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    Re: The Darn Old Cocked Hat - the sequel 1
    From: Geoffrey Kolbe
    Date: 2013 Mar 17, 07:32 +0000

    John Karl wrote in /f1-Cocked-Hat-V2.pdf:


    what is the probability that the ship is located outside of the cocked hat?

    The probably per area is P(x,y) = (1/A) exp( –(d1
    2 + d22 + d32 )/2 ó 2 )
    where d1, d2, and d3 are the perpendicular distances to the three LOPs, and A is a normalizing factor (the
    integral of P(x,y) over the entire 2D surface – over all infinity). So we see that the point of maximum
    probability minimizes the sum squared distances from the three LOPs. And as I later learned from Herbert
    Prinz, this is called the symmedian point.


    This is the usually quoted starting point to obtain the probability density distribution for the cocked hat problem, but I am going to throw a spanner in the works here.

    This statement of P(x,y) assumes that all three LOPs are independent and the that probability function for each LOP is symmetrical about each LOP. But consider: Suppose you make your first two sightings and you plot the resulting LOPs out on a chart. You will get the two LOPs crossing at some point, which  will become your most probable position. Now, suppose you then take your third sighting and on plotting that LOP on the chart, you see that the most probable position from the first two sightings is to the left of the this third LOP. Is it still correct that the probability of the true position being to the left of the third LOP is exactly the same of it being to the right of that third LOP, as assumed in John Karl's probability function? Or should the probability distribution around the third LOP be informed by the previous data? This is the basis of what is called Bayesian statistics, which is the fasted growing area of statistical theory today.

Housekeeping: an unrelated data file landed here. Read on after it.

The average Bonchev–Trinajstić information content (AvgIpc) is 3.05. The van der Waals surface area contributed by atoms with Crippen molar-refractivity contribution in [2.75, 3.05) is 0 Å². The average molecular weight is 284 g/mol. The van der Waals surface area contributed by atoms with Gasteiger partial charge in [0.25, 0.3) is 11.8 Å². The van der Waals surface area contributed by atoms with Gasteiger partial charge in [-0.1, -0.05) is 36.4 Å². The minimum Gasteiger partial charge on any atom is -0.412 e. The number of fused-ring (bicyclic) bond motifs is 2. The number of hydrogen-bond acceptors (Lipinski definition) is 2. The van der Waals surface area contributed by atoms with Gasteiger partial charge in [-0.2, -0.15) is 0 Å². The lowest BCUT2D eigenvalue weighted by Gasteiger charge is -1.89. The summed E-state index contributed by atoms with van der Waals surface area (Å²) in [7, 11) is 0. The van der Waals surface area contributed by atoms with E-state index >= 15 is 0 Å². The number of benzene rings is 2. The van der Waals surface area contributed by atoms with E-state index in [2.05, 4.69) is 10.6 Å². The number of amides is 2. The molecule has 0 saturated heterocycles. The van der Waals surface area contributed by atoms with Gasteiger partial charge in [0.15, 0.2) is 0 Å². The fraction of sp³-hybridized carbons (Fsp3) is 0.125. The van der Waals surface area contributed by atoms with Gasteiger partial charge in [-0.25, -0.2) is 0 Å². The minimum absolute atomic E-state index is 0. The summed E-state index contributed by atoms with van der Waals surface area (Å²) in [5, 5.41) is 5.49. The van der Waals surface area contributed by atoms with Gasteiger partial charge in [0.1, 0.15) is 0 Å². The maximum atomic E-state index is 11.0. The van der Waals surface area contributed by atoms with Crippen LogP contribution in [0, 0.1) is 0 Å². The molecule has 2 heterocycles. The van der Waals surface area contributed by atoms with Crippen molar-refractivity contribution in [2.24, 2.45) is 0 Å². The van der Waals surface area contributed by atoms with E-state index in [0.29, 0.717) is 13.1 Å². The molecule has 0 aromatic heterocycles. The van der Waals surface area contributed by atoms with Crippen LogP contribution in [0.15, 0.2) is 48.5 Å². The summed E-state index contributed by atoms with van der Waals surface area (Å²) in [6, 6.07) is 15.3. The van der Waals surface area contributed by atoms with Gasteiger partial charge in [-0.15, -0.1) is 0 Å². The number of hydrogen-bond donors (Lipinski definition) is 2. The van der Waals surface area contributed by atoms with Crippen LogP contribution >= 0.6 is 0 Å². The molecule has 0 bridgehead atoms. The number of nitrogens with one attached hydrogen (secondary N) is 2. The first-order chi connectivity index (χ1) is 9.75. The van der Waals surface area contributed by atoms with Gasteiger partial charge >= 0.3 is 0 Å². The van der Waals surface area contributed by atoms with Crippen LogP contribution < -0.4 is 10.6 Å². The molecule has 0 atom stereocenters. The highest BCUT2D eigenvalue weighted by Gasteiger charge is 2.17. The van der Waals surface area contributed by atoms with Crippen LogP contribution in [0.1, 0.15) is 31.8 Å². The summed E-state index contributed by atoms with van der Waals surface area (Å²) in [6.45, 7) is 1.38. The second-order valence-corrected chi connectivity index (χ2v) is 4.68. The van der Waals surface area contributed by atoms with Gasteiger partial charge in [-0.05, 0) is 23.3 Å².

To point up what I am suggesting, I will pose a little puzzle. There used to be a show on American TV back in the 1970's hosted by Monty Hall called, "Let's make a deal". The idea was that the contestant was confronted by three doors. Behind one door was a big prize, like an automobile, and the contestant was asked to choose a door and so win the prize. Having chosen a particular door, Monty Hall would then open one of the two doors not chosen by the contestant to show that it was empty. He would then ask the contestant if he (or she) would like to change his (or her) choice of door to the other of the two doors left.

    The question then: Would you change your choice of door if you were a contestant? If so, why?

    Geoffrey Kolbe

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